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The CRA's Pursuit Of Real Estate Data Goes South Of The Border – Tax – Canada – Mondaq News Alerts

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Canada:

The CRA’s Pursuit Of Real Estate Data Goes South Of The Border

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Canadian residents pay income tax on their worldwide income. In
an effort to crack down on unreported offshore income, the Canada
Revenue Agency (the “CRA”) recently announced that it
will start a cross-border investigation in the United States.

The investigation will look through the past six years’
worth of real estate transactions, from 2014 to 2020, in search of
any American “real estate and real property data where a
Canadian resident is the owner or party to the purchase, sale or
transfer.” CRA will seek information such as municipal
addresses, owner names, square footage, sales histories, and
property tax assessments.

CRA said in its notice, titled Bulk United States Real Property
Data Re: Canadian Residents, that “[t]his information will
enhance the Agency’s ability to administer tax programs and to
enhance the various tax Acts in order to protect Canada’s
revenue base and to support the Agency’s business and research
processes.”

Lost tax revenue in the real estate sector has been a key issue
for CRA. CRA estimates that the amount of unpaid taxes in the real
estate sector is in excess of $1 billion. As we discussed in our
previous blog post, CRA’s $1 Billion Real Estate Nut: Tough to
Crack
, CRA has become increasingly aggressive in its real
estate audits in the last five years.

In its endeavour to identify and tax Canadians’ worldwide
income, CRA has authority, through Canada’s tax treaty with the US, to seek assistance
from our neighbour south of the border.

Canadian taxpayers who are ultimately discovered and reassessed
as a result of this upcoming investigation can face significant
penalties and interest. For instance, a taxpayer who has knowingly
failed to disclose foreign property worth over $100,000 on a T1135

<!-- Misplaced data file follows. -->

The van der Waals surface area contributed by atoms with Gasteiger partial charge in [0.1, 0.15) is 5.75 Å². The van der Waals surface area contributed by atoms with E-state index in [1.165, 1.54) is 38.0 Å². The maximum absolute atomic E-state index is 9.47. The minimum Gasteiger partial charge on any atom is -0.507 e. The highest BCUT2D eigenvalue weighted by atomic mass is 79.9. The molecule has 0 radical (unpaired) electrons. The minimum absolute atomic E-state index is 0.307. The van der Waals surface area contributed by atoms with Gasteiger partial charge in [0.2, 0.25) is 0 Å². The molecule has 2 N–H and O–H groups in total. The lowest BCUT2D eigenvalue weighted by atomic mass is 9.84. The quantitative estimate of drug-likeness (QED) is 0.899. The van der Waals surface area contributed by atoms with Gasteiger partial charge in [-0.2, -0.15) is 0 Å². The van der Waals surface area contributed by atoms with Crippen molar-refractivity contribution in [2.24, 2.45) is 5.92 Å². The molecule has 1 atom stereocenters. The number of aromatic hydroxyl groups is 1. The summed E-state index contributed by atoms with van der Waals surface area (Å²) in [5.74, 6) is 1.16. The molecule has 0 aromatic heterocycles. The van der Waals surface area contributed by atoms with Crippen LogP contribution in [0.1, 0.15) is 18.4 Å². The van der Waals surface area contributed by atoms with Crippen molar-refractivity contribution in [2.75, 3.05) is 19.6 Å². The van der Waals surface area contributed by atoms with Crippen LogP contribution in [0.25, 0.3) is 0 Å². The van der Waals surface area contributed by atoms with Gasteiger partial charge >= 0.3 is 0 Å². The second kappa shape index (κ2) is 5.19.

form may be subject to a penalty equal to 5% of the cost of that
property, if the form is overdue by more than 24 months. These
penalties can accumulate quickly if the failure to file, for
example a T1135, occurred for a number of years.

Concerned taxpayers with unreported income may consider
proactively disclosing their information to the CRA before any
reassessment, through the CRA’s Voluntary Disclosure Program.

That program has two tracks: (1) the General Program and (2) the
Limited Program. The General Program provides greater relief from
penalties, interest, and criminal prosecution. The Limited Program
provides limited relief where there is an element of intentional
conduct on the part of the taxpayer. Taxpayers will not face
criminal prosecution nor be charged gross negligence penalties, but
will be charged other penalties and interest.

CRA considers several factors in deciding which of the two
tracks is suitable, including whether the disclosure was only made
after a CRA statement regarding its intended specific focus of
compliance (for example, the launch of a compliance project).

Accordingly, now that CRA’s announcement has been made about
its US investigation, voluntary disclosure applications regarding
real estate in the US may be caught under the Limited Program.

Whether you are seeking proactive assistance in filing a
voluntary disclosure with respect to unreported income or property
outside of Canada or if you have already been contacted by
CRA’s audit division, the specialists at TaxChambers LLP can
help.

The content of this article is intended to provide a general
guide to the subject matter. Specialist advice should be sought
about your specific circumstances.

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Real estate sales in southern Alberta significantly increase over summer – Global News

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Despite the COVID-19 pandemic, real estate sales are picking back up after a few slow months in the southern Alberta region.

According to the Lethbridge and District Association of Realtors, the number of sales in June increased by 12 per cent compared to the same time last year and by 16 per cent in July.

Monthly reports published by the association also show that the total residential average price increased by 10 per cent for the month of June, but dipped down to 0.5 per cent in July.

Read more:
Alberta overhauls real estate regulator in wake of prior dysfunctional board

“We saw this big increase in June and July where we’ve been swamped,” Lethbridge and District real estate board president Justin Myer said. “I think it was just that people that were waiting, they’re now back in the market. It was not surprising to see it. We kind of figured those people still need to buy, still need to sell, but they put their lives on pause [during the pandemic].”